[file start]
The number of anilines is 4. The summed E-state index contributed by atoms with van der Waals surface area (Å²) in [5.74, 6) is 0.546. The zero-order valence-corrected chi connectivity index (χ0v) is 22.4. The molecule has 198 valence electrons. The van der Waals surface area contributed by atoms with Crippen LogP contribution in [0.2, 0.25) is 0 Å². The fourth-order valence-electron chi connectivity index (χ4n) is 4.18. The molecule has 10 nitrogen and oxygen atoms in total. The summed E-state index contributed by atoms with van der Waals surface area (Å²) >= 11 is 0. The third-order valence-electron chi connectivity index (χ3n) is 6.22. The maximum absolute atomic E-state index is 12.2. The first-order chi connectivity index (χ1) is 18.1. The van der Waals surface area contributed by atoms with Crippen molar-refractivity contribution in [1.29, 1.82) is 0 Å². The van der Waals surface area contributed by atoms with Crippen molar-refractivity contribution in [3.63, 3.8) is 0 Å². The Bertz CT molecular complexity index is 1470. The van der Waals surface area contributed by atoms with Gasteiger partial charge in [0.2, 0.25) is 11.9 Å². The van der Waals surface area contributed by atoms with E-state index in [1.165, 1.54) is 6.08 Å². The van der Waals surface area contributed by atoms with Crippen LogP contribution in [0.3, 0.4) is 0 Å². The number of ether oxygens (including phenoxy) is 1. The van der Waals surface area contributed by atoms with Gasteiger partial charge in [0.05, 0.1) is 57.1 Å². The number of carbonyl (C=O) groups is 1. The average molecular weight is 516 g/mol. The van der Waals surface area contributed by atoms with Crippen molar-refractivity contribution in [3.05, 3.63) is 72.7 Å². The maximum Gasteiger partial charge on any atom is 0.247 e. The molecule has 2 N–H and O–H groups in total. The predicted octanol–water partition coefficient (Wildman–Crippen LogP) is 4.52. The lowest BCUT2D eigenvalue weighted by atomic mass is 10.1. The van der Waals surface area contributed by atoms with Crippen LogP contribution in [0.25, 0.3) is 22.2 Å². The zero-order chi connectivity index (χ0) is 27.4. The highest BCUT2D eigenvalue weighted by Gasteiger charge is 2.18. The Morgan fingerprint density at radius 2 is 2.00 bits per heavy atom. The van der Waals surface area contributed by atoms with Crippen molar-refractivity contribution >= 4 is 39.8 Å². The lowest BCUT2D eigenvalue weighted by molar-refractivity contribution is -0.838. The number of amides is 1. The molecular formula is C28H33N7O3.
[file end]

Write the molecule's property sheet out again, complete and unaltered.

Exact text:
The number of anilines is 4. The summed E-state index contributed by atoms with van der Waals surface area (Å²) in [5.74, 6) is 0.546. The zero-order valence-corrected chi connectivity index (χ0v) is 22.4. The molecule has 198 valence electrons. The van der Waals surface area contributed by atoms with Crippen LogP contribution in [0.2, 0.25) is 0 Å². The fourth-order valence-electron chi connectivity index (χ4n) is 4.18. The molecule has 10 nitrogen and oxygen atoms in total. The summed E-state index contributed by atoms with van der Waals surface area (Å²) >= 11 is 0. The third-order valence-electron chi connectivity index (χ3n) is 6.22. The maximum absolute atomic E-state index is 12.2. The first-order chi connectivity index (χ1) is 18.1. The van der Waals surface area contributed by atoms with Crippen molar-refractivity contribution in [1.29, 1.82) is 0 Å². The van der Waals surface area contributed by atoms with Crippen molar-refractivity contribution in [3.63, 3.8) is 0 Å². The Bertz CT molecular complexity index is 1470. The van der Waals surface area contributed by atoms with Gasteiger partial charge in [0.2, 0.25) is 11.9 Å². The van der Waals surface area contributed by atoms with E-state index in [1.165, 1.54) is 6.08 Å². The van der Waals surface area contributed by atoms with Crippen LogP contribution in [0.3, 0.4) is 0 Å². The number of ether oxygens (including phenoxy) is 1. The van der Waals surface area contributed by atoms with Gasteiger partial charge in [0.05, 0.1) is 57.1 Å². The number of carbonyl (C=O) groups is 1. The average molecular weight is 516 g/mol. The van der Waals surface area contributed by atoms with Crippen molar-refractivity contribution in [3.05, 3.63) is 72.7 Å². The maximum Gasteiger partial charge on any atom is 0.247 e. The molecule has 2 N–H and O–H groups in total. The predicted octanol–water partition coefficient (Wildman–Crippen LogP) is 4.52. The lowest BCUT2D eigenvalue weighted by atomic mass is 10.1. The van der Waals surface area contributed by atoms with Crippen LogP contribution in [0.25, 0.3) is 22.2 Å². The zero-order chi connectivity index (χ0) is 27.4. The highest BCUT2D eigenvalue weighted by Gasteiger charge is 2.18. The Morgan fingerprint density at radius 2 is 2.00 bits per heavy atom. The van der Waals surface area contributed by atoms with Crippen molar-refractivity contribution >= 4 is 39.8 Å². The lowest BCUT2D eigenvalue weighted by molar-refractivity contribution is -0.838. The number of amides is 1. The molecular formula is C28H33N7O3.